image from
                  a physics textbook
On that same page, as show below, the authors make it clear that they are just stating what they believe Einstein's Special Theory of Relativity stated:
In 1905, at the age of 26, Albert Einstein published a paper* on the electrodynamics of moving bodies. In this paper, he postulated that absolute motion cannot be detected by any experiment. That is, there is no ether.  Earth can be considered to be at rest and the velocity of light will be the same in any direction. His theory of special relativity can be derived from two postulates. Simply stated, these postulates are as follows:
Postulate 1: Absolute uniform motion cannot be detected.

Postulate 2: The speed of light is independent of the motion of the source.
That is a good rewording of Einstein's Second Postulate, but Einstein did not postulate that "absolute motion cannot be detected by any experiment."  Nor did he say that "there is no ether."  He said,
The introduction of a “luminiferous ether” will prove to be superfluous inasmuch as the view here to be developed will not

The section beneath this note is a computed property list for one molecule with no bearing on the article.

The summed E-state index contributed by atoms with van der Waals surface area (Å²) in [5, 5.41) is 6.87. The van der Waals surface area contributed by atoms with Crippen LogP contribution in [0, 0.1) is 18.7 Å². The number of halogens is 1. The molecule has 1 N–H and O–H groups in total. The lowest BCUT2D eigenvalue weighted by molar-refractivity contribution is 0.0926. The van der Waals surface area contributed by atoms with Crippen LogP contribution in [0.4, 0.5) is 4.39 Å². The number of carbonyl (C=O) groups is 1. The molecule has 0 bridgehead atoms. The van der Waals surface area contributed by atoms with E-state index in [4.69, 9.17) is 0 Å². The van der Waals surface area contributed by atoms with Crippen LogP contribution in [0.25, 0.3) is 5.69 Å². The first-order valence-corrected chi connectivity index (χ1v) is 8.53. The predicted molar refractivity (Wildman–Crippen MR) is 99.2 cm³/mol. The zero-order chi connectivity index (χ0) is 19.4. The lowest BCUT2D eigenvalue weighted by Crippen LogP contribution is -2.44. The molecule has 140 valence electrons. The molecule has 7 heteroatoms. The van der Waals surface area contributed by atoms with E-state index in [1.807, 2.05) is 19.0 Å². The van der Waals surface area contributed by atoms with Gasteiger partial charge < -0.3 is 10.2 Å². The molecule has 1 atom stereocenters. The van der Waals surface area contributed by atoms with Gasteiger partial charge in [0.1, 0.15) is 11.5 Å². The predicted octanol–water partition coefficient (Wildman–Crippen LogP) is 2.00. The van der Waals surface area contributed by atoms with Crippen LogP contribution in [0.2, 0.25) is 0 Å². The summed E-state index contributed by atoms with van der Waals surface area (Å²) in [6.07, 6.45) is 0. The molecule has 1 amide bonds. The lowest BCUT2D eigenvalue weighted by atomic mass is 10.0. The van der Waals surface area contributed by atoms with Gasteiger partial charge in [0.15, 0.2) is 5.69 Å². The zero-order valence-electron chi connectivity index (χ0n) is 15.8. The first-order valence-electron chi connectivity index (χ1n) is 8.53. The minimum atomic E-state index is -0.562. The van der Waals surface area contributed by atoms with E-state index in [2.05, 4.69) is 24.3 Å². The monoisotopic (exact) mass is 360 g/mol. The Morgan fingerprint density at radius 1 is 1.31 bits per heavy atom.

require an “absolutely stationary space” provided with special properties
"Superfluous" means "not needed."  So, Einstein was saying that his theory does not need an ether because his theory does not require an "absolutely stationary space" in order to work.  His theory was based upon the fact that the faster you travel, the slower time moves.  That can be proven by itself.  And by itself it shows that you do not need an ether.  If I can tell by how a clock ticks that I am going faster than you, it is not necessary to have an ether relative to which we can both measure our velocities.  I am going faster than you is demonstrated by the fact that time moves slower for me. 
The physics textbook continues on with this totally invalid "alternate version" of Einstein's Second Postulate along with the explanation that follows it: